I would assume that scraping the boils with the broken piece of pottery must have provided some relief to endure the pain of the scraping.  What a humiliating, tormented position to be in. 

 

As we continue to read in Job, we will find that these boils were painful to Job in many ways—causing sleeplessness, causing nightmares when he could sleep, making him depressed, making him replusive to his wife, losing a great deal of weight, etc.

 

Job 2:9 Then said his wife unto him, Dost thou still retain thine integrity? curse God, and die.

 

Now we get to the first mention of JobŐs ŇlovingÓ wife.  Matthew Henry made an interesting statement regarding her being left behind by Satan as a tool of torment.  ŇIf Satan leaves anything that he has permission to take away, it is with a design of mischief.Ó  Why not?  He had already succeeded with Adam by using Eve.

 

Some commentators seem to think her comments are out of her love for her husband and the desire to see him put out of his misery.  I have a hard time accepting this thought.  She was the wife of a very godly man.  She had to know that cursing God would jeopardize his eternal life.  We know he is confident of that life according to chapter 19.

 

Job 19:25-26 ŇFor I know that my redeemer liveth, and that he shall stand at the latter day upon the earth:  And though after my skin worms destroy this body, yet in my flesh shall I see GodÉ.Ó

 

In his wifeŐs defense, however, I know she had to be beside herself with grief in light of losing all her children and becoming a pauper all in one day.  I think she was angry at God and wanted to justify her own anger by getting her husband to respond in like manner.  She did, however, hit the nail on the head—It was JobŐs integrity that was being tested (2:3). 

 

ŇintegrityÓ = moral innocence; Webster: moral soundness, freedom from corrupting influence or motive

 

Job 2:10 But he said unto her, Thou speakest as one of the foolish women speaketh. What? shall we receive good at the hand of God, and shall we not receive evil? In all this did not Job sin with his lips.

 

Job rebukes his wife.  The Hebrew for the phrase Ňfoolish womanÓ indicates that it was a strong rebuke.

 

5036 nabal, naw-bawl«; from 5034; stupid; wicked (especially impious):—fool(-ish, -ish man, -ish woman), vile person.

 

The wording indicates that his wifeŐs speech was not in accordance with her normal character.  He reminds her again of GodŐs sovereignty in choice of bestowing blessing and removing blessing.  Still Job does not sin with his lips (as Satan had said he would), but his time of testing is not over.

 

Job 2:11 Now when JobŐs three friends heard of all this evil that was come upon him, they came every one from his own place; Eliphaz the Temanite, and Bildad the Shuhite, and Zophar the Naamathite: for they had made an appointment together to come to mourn with him and to comfort him.

Job 2:12 And when they lifted up their eyes afar off, and knew him not, they lifted up their voice, and wept; and they rent every one his mantle, and sprinkled dust upon their heads toward heaven.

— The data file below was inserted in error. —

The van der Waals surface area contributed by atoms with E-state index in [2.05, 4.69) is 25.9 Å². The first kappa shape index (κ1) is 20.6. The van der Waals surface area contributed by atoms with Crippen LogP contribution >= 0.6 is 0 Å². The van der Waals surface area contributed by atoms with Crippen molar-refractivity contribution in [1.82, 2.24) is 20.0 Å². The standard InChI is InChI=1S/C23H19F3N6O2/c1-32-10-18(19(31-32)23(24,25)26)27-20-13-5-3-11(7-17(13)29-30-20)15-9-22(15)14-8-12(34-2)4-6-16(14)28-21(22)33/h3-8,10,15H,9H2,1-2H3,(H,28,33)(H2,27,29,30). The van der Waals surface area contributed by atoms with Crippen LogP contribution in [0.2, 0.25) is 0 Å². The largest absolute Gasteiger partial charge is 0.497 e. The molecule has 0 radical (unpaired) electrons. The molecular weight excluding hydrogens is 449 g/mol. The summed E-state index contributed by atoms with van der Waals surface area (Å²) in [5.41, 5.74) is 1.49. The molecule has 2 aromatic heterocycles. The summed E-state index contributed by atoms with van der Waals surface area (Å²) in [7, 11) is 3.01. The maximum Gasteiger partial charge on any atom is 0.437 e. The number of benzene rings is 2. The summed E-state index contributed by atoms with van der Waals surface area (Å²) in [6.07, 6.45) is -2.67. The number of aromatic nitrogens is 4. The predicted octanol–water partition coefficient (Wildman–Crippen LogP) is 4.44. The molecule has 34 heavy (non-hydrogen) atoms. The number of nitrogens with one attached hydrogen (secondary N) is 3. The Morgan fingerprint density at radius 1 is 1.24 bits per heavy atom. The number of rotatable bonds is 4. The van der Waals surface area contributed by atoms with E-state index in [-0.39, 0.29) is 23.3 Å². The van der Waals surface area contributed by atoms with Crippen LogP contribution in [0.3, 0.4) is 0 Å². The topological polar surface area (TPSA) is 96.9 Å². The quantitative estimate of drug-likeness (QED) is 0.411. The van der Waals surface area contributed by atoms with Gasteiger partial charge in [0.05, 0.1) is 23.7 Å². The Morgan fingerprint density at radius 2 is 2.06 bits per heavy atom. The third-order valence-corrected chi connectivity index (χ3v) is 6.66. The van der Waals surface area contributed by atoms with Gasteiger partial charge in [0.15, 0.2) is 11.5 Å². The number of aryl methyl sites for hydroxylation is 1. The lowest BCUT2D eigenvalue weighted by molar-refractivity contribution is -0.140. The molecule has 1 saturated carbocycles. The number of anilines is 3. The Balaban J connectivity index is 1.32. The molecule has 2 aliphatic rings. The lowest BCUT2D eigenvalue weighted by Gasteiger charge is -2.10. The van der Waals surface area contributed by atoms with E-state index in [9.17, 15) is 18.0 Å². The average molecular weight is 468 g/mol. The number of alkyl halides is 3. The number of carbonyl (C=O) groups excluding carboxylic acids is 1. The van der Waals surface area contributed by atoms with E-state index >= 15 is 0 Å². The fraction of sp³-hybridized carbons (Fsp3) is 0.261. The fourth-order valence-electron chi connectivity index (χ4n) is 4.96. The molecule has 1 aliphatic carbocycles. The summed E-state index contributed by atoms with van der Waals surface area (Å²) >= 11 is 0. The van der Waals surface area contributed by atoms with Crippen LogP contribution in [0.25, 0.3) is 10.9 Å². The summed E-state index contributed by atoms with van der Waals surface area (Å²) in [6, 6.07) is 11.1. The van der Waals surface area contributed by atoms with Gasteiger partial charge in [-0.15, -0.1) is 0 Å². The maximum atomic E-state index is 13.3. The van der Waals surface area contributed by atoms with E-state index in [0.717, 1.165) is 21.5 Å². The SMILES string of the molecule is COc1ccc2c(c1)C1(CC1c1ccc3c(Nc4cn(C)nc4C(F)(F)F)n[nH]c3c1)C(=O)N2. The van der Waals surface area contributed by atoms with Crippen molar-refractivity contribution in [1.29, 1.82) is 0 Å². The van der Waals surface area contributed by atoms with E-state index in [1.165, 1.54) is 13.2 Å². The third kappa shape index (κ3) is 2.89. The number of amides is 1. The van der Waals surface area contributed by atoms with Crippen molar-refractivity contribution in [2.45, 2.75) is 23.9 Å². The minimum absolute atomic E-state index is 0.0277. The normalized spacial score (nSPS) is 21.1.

Job 2:13 So they sat down with him upon the ground seven days and seven nights, and none spake a word unto him: for they saw that his grief was very great.

 

Enter JobŐs friends.  How much time did it take for the news to travel to these friends?  We donŐt know.  Job 7:3 indicates that it might have been months.  I would assume that these were some of the other most wealthy and influential men of the east.  It would seem that they were quite good friends since they contacted one another regarding coming together to visit Job for the purposes of mourning with him and comforting him.

 

Commentators offer many possibilities for the identities of JobŐs three friends, but nothing more is necessary to the narrative than to be able to identify each one by name as they dialogue with Job.

 

They evidently knew where to look for Job.  As they approached the city, they saw the figure at the ash heap, but they couldnŐt identify the pitiful figure they saw as Job.  I would assume he was dirty and emaciated and even disfigured.  They knew it had to be he, so they lifted up their voices in weeping.  Just as Job had previously, they tore their robes and sprinkled dust on their heads as an outward sign of mourning. 

 

The next verse is quite amazing to me.  They sat down on the ground with him with complete lack of communication for seven days and nights.  His grief was so great that they couldnŐt bring themselves to say a word to him.  I know there have been times when I had no clue what to say, but I have always found words meant for comfort.  The older and wiser I have gotten, I now know that there are times when just quiet companionship and shared tears are the greatest comfort one can offer.

 

I think it was a sign of the strength of their friendship that they would be willing just to sit in companionship in silence for a show of support for seven days and nights.  According to my study, the seven days and nights were the accepted period of mourning for the dead.